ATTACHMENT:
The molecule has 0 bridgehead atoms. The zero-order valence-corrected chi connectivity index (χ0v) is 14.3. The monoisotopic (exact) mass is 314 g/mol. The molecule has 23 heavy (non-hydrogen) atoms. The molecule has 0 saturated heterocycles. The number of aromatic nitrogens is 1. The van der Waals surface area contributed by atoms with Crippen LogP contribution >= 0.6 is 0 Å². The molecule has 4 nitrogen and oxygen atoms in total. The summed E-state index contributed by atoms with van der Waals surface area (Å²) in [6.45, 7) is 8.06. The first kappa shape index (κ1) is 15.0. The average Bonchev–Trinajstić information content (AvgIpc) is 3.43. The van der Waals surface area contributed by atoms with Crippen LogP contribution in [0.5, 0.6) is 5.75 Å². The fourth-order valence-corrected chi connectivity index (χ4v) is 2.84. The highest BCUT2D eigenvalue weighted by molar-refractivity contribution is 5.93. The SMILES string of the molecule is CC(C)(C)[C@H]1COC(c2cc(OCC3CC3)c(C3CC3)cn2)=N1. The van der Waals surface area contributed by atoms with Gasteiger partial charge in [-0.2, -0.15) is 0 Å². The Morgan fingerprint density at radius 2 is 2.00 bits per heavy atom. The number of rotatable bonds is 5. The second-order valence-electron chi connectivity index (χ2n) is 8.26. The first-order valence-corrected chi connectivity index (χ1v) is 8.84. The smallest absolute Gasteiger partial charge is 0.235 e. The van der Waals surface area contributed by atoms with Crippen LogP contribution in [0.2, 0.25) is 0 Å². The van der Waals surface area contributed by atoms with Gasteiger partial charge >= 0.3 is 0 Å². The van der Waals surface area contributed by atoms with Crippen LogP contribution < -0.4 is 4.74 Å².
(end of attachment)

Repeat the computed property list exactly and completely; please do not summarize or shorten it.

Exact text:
The molecule has 0 bridgehead atoms. The zero-order valence-corrected chi connectivity index (χ0v) is 14.3. The monoisotopic (exact) mass is 314 g/mol. The molecule has 23 heavy (non-hydrogen) atoms. The molecule has 0 saturated heterocycles. The number of aromatic nitrogens is 1. The van der Waals surface area contributed by atoms with Crippen LogP contribution >= 0.6 is 0 Å². The molecule has 4 nitrogen and oxygen atoms in total. The summed E-state index contributed by atoms with van der Waals surface area (Å²) in [6.45, 7) is 8.06. The first kappa shape index (κ1) is 15.0. The average Bonchev–Trinajstić information content (AvgIpc) is 3.43. The van der Waals surface area contributed by atoms with Crippen LogP contribution in [0.5, 0.6) is 5.75 Å². The fourth-order valence-corrected chi connectivity index (χ4v) is 2.84. The highest BCUT2D eigenvalue weighted by molar-refractivity contribution is 5.93. The SMILES string of the molecule is CC(C)(C)[C@H]1COC(c2cc(OCC3CC3)c(C3CC3)cn2)=N1. The van der Waals surface area contributed by atoms with Gasteiger partial charge in [-0.2, -0.15) is 0 Å². The Morgan fingerprint density at radius 2 is 2.00 bits per heavy atom. The number of rotatable bonds is 5. The second-order valence-electron chi connectivity index (χ2n) is 8.26. The first-order valence-corrected chi connectivity index (χ1v) is 8.84. The smallest absolute Gasteiger partial charge is 0.235 e. The van der Waals surface area contributed by atoms with Crippen LogP contribution in [0.2, 0.25) is 0 Å². The van der Waals surface area contributed by atoms with Gasteiger partial charge >= 0.3 is 0 Å². The van der Waals surface area contributed by atoms with Crippen LogP contribution < -0.4 is 4.74 Å².